instruments of murder are different in this one, and it takes place here
in Canada, mainly in Vancouver. I expect to have Fed Up published before
the end of 2014.
Iím working on another
novel called Phobia. Itís about an agoraphobic who finds herself torn
between her fear of the outside world and terrifying things that are
happening inside her house. This one is not a bloodbath like The
itís more of a psychological thriller. Phobia is in its final stages and
will be published within the next couple of months.
did you get into writing in the first place, and what can you tell us
about your approach to writing as such, and your training as a writer?
I have enjoyed writing and
telling stories for as long as I can remember, and always said that
Ďsomedayí I would write a book. When I reached age 40, it dawned on me
that Ďsomedayí would never happen unless I got off my ass and made it
happen. I started out as a freelance copy writer. I got a job with a
writing service that paid according to word count. I worked for them for
three years, writing articles on every topic imaginable. I wrote website
content, product descriptions, reviews, and even wrote a gamerís guide
for Starcraft. When they started giving me jobs ghostwriting ebooks,
something clicked in my brain. Why was I writing books for other people
when I should be writing my own? It was then that I made the transition to
novelist. It was tough at first, because Iíd become accustomed to
fluffing up my word count with superfluous words. In storytelling, the
goal is to convey a clear message without a bunch of word vomit.
I can say one thing for
freelance writing, though; it made me a better writer, and a more
confident one. Itís like boot camp for writers.
can you tell us about your books besides The Feeder?
My first book was a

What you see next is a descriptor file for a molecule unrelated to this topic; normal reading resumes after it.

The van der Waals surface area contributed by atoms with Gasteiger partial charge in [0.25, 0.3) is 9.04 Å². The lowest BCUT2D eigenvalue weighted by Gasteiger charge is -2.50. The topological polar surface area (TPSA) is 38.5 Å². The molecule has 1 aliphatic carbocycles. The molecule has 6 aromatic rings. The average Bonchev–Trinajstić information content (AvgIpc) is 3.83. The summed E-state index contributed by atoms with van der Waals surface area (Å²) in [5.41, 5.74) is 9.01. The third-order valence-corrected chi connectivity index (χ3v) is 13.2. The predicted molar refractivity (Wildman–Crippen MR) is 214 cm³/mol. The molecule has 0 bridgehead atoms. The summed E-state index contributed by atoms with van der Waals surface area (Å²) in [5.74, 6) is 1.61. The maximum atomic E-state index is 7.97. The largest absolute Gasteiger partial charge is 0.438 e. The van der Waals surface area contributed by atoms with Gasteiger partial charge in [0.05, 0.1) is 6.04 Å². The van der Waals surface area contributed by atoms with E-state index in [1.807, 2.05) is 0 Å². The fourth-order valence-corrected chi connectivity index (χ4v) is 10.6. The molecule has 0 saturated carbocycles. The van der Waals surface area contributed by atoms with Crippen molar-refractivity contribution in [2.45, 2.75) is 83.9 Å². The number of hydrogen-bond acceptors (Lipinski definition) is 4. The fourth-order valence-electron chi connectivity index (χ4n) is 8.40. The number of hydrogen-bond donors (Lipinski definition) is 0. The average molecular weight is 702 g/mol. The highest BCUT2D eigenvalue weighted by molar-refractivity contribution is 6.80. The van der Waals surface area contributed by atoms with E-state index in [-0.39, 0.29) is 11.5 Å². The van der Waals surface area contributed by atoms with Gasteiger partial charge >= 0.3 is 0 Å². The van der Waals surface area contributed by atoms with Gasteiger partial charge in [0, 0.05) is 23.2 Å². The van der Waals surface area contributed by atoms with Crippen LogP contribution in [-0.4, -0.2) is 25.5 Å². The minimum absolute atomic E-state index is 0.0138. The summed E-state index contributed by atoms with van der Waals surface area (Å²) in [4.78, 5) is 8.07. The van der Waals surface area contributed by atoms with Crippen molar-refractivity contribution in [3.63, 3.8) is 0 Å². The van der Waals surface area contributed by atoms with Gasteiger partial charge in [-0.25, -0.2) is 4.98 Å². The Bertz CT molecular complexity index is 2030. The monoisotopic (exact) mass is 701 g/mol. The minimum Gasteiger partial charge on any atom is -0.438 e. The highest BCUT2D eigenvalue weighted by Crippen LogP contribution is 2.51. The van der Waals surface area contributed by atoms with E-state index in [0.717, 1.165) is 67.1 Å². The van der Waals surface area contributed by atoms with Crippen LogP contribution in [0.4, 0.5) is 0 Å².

non-fiction self-help book called The Jealousy Game. Itís based on my
own experiences in bad relationships with other womenís stories mixed
in. HmmÖ maybe the root of all those punishments to the male genitalia
is becoming clearerÖ
My first full-length novel
was Avenging Annabelle, a thriller set in the town where I live. Itís
about a father who finds creative ways to exact revenge on his
also the acting publisher/editor of a series of anthologies by the
collective WPaD - do talk about those for a bit, and what is the
philosophy behind them?
WPaD is the acronym for
Writers, Poets and Deviants. We are a group of writers who came together
online about four years ago. We met in a writing group on Facebook. When
we didnít like the way the group was being run, we branched off and
formed our own. Well, to be honest, I started another group and they went
with me. We started doing short story challenges, in which we chose a
different genre each time. We started to accumulate stories and thought,
why not publish them?
The fact that I live in
Canada and most of the writers are from the US presented a problem with
the disbursement of royalties. I told the group sorry, but I couldnít do
it. Then someone suggested we give proceeds to charity. Everyone was fine
with that; they just wanted to see their work published. It was around
this time that one of our members was diagnosed with MS. We decided to
make that our charity. We have done five anthologies to date, and are
working on our sixth.
WPaD does not own the
rights to the stories; all rights remain with the authors. The purpose of
the WPaD anthologies is to give unpublished writers a chance to have their
work published, published authors additional books for their portfolios,
and raise money for a good cause in the process.
How would you describe yourself
as a writer?
I like to shock and surprise readers. I try to
write the type of story I would enjoy reading. I love good plot twists and
things that are not what they seem to be. Nothing is taboo, although I
discovered I couldnít harm a child, even in fiction.
Writers who inspire you?
read a lot of Stephen King and Dean Koontz before I became an indie
author. These days, I love to read books by other independent authors.
There are so many gems to be discovered. In short, I am inspired by the
writers I interact with on a daily basis and the incredible books they
and since this is a filmsite first, your favourite and least favourite
Favorite: Itís so tough
to choose, but I think Iíll go with Kill
Bill. Orgazmo by Trey Parker
and Matt Stone is a close second.
Least favorite: That
on-camera abortion known as Liz and Dick, starring Lindsay Lohan as
Elizabeth Taylor. A disgrace to the name of one of Hollywoodís greats.
Your/your book's website, Facebook, whatever
Universal link to The Feeder on Amazon: http://getbook.at/thefeeder
My website: http://mandywrite.weebly.com
Find Author Mandy White on Facebook: https://www.facebook.com/
Anything else you are dying to mention and I have
merely forgotten to ask?
The next WPaD anthology is an
apocalyptic collection entitled: Goiní Extinct: Tales from the Edge of
Oblivion, and it is scheduled for release in July 2014.
Thanks for the interview!